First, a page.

People who procrastinate are often labeled “lazy.”

In fact, they are usually the least lazy people among us.
This negative label only looks at procrastination in one light. In this light, its face value is shallow, superfluous, and an “easy fix.” Except that it’s not.

A more profound way to approach it is that anxiety causes procrastination, and procrastination causes anxiety. It’s a cruel cycle that presents a more complex problem than just curing laziness. In reality, procrastination has little to do with laziness or motivation and everything to do with the way you feel about yourself. Negative thought patterns in this realm breed anxiety, and thus begins the cruel cycle. Here’s what I mean.

Self-Criticism Eats Away at You

Where you find perfectionism, you will often find anxiety. You might embrace the thought that if the project isn’t done perfectly, then it shouldn’t be done at all.

But you’re not sure how to complete it perfectly.

And so you chip away at your self-esteem while the project sits until the last minute. Anxiety clouds your mind and haunts you, teasing you, and seemingly insulting your inability to do the project.

When you do get it done, you end up rushing through it, and are typically unhappy with your work. This might cause you to feel down on yourself even more, because, to you, finished is not better than perfect.

Your Procrastination is a Sign of Disorder

Do your ducks keep getting out of row? You might be waiting for the perfect time to do the project. But it never seems to be the perfect time.

There is always something wrong or out of place. It might seem like you run around in circles, struggling to get things back into place. You’re driven by the need to get life aligned so you can do your project, whatever that project might be.

If only this or that would work out, then you could get things done.

What’s really happening? Your procrastination is your way of expressing that you feel your life is spinning out of control. You don’t feel like you’re on top of things and anxiously live that way.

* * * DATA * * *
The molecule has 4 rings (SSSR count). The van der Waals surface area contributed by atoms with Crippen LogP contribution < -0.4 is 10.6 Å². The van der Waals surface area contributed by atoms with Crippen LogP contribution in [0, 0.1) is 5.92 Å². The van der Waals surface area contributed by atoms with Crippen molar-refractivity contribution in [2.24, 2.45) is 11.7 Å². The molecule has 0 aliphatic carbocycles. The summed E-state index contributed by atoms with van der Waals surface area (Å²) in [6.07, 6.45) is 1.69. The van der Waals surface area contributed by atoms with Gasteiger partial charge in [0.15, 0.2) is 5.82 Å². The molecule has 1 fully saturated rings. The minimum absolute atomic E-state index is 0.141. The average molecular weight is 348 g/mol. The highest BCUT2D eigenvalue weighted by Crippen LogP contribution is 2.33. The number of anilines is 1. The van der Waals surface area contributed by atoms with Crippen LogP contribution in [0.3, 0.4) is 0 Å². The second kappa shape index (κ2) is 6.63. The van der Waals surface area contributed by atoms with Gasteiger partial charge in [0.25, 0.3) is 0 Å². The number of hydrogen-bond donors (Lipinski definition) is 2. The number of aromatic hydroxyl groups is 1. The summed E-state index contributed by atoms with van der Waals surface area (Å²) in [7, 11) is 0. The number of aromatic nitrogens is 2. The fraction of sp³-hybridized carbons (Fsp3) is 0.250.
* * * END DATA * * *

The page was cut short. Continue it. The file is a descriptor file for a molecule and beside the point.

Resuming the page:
Your Procrastination is a Sign of Overwhelm

Procrastination is often more a symptom than the actual problem. The problem lies further beneath your surface.

Procrastinating on a project might mean that you feel overwhelmed with the actual project. That you really don’t know where to start or that it’s too much for you.

To know for sure, when you procrastinate, ask yourself if you are intimidated by the job ahead. Do you believe you can do it?

Feeling overwhelmed can undoubtedly cause anxiety. But the feeling of overwhelm is manageable. Rather than approaching the project all at once, break it up into more chewable bites or smaller steps.

Procrastination is a Nagging Feeling Weighing You Down

When you procrastinate, it’s almost as if you’re trying to survive under the weight of the project. Even before diving into it, it appears to hang above you, pushing you further and further down until you feel suffocated.

The longer you wait, the heavier it feels. And the heavier it feels, the wider you open the door to feelings of anxiety as you feel more and more suffocated.

The project delay can even lead to panic or anxiety attacks.

You may get to the point where the project seems insurmountable, surrendering to the pressure or giving up, even before you attempt to complete the project.

You needn’t continue to lose time and energy this way.

Take the first step…

If you’re struggling with anxiety or procrastination, and you are ready to address how they may be affecting your life and body, I would like to help. Please contact me via phone or email so we can discuss how we might work together to achieve your therapeutic goals as quickly and effectively as possible.

I look forward to hearing from you.

Linda K. Laffey, MFT

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